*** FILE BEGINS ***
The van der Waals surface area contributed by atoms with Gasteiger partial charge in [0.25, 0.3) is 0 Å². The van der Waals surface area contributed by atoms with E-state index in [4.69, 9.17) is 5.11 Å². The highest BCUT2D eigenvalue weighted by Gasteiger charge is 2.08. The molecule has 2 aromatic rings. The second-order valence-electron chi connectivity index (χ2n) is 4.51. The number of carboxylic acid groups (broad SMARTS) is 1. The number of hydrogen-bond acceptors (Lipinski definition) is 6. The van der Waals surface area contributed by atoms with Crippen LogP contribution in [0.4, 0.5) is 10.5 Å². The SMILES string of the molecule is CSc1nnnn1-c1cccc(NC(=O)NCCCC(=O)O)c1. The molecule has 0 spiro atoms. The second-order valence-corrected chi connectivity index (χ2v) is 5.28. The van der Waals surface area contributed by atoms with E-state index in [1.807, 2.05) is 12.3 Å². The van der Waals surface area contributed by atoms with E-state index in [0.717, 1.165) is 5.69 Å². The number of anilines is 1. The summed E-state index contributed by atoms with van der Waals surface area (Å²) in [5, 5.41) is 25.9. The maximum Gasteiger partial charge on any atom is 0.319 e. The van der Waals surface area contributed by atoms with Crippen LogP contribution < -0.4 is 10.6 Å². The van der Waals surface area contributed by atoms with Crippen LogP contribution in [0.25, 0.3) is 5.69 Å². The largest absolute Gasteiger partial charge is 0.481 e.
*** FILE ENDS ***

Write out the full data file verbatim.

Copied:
The van der Waals surface area contributed by atoms with Gasteiger partial charge in [0.25, 0.3) is 0 Å². The van der Waals surface area contributed by atoms with E-state index in [4.69, 9.17) is 5.11 Å². The highest BCUT2D eigenvalue weighted by Gasteiger charge is 2.08. The molecule has 2 aromatic rings. The second-order valence-electron chi connectivity index (χ2n) is 4.51. The number of carboxylic acid groups (broad SMARTS) is 1. The number of hydrogen-bond acceptors (Lipinski definition) is 6. The van der Waals surface area contributed by atoms with Crippen LogP contribution in [0.4, 0.5) is 10.5 Å². The SMILES string of the molecule is CSc1nnnn1-c1cccc(NC(=O)NCCCC(=O)O)c1. The molecule has 0 spiro atoms. The second-order valence-corrected chi connectivity index (χ2v) is 5.28. The van der Waals surface area contributed by atoms with E-state index in [1.807, 2.05) is 12.3 Å². The van der Waals surface area contributed by atoms with E-state index in [0.717, 1.165) is 5.69 Å². The number of anilines is 1. The summed E-state index contributed by atoms with van der Waals surface area (Å²) in [5, 5.41) is 25.9. The maximum Gasteiger partial charge on any atom is 0.319 e. The van der Waals surface area contributed by atoms with Crippen LogP contribution < -0.4 is 10.6 Å². The van der Waals surface area contributed by atoms with Crippen LogP contribution in [0.25, 0.3) is 5.69 Å². The largest absolute Gasteiger partial charge is 0.481 e.